The purpose of “Bite-Size Bunyan” is to share John Bunyan’s writings in summary form.
Our second “bite” (see #1) concerns Bunyan’s work, A Vindication of the Book Called, Some Gospel- Truths Opened (1657), itself a response to Quaker Edward Burrough (1634-1663) who wrote The True Faith of the Gospel of Peace Contended For (1656) in response to Bunyan’s Some Gospel Truths Opened (1656).
Burrough, one of the most famous of the Quakers, was converted as a teen (1652) under the ministry of Quaker founder George Fox (1624-1691). Burrough is perhaps most famous for his successful (at least temporarily) appeal (1661) to Charles II to intervene against the severe persecution of Quakers in the Massachusetts Bay Colony. In his debate with Bunyan, responded to A Vindication with Truth (the Strongest of All) Witnessed Forth (1657) to which his mentor Fox added The Great Mystery of the Great Whore Unfolded (1659). Bunyan never responded, perhaps wisely.
Burrough manifests the standard Quaker emphasis on direct revelation from the inward light of Christ transforming the individual in a works righteousness scheme. Unfortunately, especially in his replies to Bunyan’s accusations and questions, Burrough at best lacked clarity and understanding and at worst was quite evasive and distortive. In general, he repeatedly denies charges leveled by Bunyan but without any refutation of substance and clear elaboration of theological convictions. We will consider two concrete examples.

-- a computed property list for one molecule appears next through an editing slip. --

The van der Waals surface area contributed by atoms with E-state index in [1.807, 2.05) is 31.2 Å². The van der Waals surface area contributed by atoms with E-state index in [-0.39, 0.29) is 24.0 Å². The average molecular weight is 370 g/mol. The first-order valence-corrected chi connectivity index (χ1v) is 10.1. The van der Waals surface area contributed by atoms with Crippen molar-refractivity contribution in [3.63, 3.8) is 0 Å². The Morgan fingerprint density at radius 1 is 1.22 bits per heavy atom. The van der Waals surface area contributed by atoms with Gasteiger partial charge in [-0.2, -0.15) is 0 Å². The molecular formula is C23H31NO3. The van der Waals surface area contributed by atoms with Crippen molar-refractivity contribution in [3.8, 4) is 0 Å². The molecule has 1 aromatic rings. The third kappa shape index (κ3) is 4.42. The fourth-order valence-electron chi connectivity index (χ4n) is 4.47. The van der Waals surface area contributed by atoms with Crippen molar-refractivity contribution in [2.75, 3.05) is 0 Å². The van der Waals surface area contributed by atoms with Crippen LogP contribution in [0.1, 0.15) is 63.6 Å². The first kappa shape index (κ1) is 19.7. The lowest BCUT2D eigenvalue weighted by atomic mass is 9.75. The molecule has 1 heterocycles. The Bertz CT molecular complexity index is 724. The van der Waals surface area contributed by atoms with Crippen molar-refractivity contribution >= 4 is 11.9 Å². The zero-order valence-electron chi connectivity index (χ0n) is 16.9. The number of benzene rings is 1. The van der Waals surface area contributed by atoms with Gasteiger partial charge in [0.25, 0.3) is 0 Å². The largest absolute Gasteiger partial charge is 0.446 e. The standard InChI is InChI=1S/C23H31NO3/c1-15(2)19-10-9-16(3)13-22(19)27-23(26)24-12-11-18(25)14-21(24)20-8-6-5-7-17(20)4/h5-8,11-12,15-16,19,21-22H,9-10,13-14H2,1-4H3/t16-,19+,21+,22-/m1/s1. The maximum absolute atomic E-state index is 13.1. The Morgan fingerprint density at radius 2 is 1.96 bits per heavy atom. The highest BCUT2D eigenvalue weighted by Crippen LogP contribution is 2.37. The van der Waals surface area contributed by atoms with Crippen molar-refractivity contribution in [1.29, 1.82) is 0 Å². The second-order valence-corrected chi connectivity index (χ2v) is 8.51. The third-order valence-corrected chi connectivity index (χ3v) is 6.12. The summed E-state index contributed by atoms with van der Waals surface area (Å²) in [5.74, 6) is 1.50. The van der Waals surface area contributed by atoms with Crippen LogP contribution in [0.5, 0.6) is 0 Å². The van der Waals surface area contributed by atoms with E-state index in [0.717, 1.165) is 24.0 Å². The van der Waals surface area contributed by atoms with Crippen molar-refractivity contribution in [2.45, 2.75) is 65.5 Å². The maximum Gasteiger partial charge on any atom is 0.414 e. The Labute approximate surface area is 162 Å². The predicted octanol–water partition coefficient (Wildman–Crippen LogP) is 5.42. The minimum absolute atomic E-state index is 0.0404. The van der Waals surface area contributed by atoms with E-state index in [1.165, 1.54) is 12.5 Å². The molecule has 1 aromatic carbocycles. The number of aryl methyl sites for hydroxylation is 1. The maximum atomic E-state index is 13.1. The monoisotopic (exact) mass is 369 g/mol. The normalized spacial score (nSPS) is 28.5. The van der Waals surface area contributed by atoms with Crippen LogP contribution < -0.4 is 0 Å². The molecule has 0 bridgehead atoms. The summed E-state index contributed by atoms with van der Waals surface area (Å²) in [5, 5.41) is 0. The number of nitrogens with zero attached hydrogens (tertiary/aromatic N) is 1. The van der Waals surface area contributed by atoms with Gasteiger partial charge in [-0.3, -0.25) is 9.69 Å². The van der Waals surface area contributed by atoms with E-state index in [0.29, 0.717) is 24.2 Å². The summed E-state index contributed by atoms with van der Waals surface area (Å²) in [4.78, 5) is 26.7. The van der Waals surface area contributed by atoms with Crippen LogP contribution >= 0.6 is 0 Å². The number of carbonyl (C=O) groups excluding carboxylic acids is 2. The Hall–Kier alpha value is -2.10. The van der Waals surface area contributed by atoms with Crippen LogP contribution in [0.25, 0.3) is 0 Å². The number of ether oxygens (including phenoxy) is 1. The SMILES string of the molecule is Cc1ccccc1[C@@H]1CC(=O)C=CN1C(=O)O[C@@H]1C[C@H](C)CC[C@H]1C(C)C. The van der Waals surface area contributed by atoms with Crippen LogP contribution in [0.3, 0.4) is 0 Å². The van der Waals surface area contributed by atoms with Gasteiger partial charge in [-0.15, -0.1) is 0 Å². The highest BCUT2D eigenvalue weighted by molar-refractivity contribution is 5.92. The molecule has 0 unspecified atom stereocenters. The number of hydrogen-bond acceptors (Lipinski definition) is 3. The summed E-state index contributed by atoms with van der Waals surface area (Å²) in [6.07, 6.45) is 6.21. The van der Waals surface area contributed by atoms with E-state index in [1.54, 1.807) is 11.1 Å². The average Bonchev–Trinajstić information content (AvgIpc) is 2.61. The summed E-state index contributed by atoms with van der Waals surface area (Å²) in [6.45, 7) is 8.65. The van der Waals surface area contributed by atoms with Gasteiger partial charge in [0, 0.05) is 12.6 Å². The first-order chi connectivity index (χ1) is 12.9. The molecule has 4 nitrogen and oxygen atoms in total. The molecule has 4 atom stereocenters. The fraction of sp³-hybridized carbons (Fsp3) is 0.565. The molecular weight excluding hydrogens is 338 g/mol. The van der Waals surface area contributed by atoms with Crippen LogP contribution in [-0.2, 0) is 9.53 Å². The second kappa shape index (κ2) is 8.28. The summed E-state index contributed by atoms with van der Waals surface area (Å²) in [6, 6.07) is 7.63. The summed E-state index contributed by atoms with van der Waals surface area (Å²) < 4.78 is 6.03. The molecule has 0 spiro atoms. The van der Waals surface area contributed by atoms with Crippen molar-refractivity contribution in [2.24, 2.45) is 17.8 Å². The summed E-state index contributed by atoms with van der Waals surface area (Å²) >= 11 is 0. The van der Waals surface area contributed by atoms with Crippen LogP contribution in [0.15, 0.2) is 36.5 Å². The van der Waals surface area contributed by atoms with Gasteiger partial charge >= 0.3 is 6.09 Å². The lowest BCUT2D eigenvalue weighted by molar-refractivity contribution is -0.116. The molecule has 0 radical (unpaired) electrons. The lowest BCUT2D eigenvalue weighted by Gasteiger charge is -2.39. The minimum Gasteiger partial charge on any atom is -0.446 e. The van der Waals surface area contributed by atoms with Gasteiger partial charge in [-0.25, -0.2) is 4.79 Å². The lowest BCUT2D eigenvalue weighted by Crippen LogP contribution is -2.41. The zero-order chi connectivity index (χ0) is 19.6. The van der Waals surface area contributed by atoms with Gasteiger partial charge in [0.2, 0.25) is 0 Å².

First, let’s look at Burrough’s response to Bunyan’s question, “Was that very Jesus, that was born of the Virgin Mary, a real man of flesh and bones after his resurrection out of Joseph's sepulchre, yea, or nay?” Here is the main section of Burrough’s answer in True Faith: “What the Scripture speaks of Christ we own to be truth, and own him to be what the Scriptures speak of him; and all men's imaginations of him we deny, and their false interpretations of the Scriptures concerning him.” As you can see, he never answers the question, and such is not lost on Bunyan in A Vindication, who complains, “though you say you own him as the Scriptures speak of him, yet you deny him as the Scriptures speak of him . . . as, for instance:” professing “Christ within” while denying “Christ Jesus in his person without,. . . though that is a truth, as is also the other.”
Second, consider Burrough’s denial that any Quaker has condemned Bunyan of witchcraft for preaching from the Scriptures, all of which “we do own.” Bunyan supports his claim by recalling the infamous account of Quaker Anne Blackly who reportedly told him in disputation, “To throw away the scriptures,” to which he answered, “No, for then the devil would be too hard for me.” Bunyan then claims that Blackly called his proclamation of the ascended Christ (as the God-man) as preaching “up an idol” with “conjuration and witchcraft.”
In closing, we do well to hear some of the closing words of Bunyan who calls us to embrace the Christ without and within:
“See that you are labourers after a more experimental knowledge of our Lord Jesus Christ; fly more to his birth, death, blood, resurrection, ascension, and intercession; and fetch refreshing for your souls more and more from him without, through the operation of his Spirit within; and though the fruits of the Spirit be excellent, and to be owned where they are found, yet have a care you take not away the glory of the blood of Christ shed on the cross without the gates of Jerusalem, and give it them; which you will do, if you do content yourselves, and satisfy your consciences with this; that you find the fruits of the Spirit within you, and do not go for peace and consolation of conscience to the blood of Jesus shed on the cross.”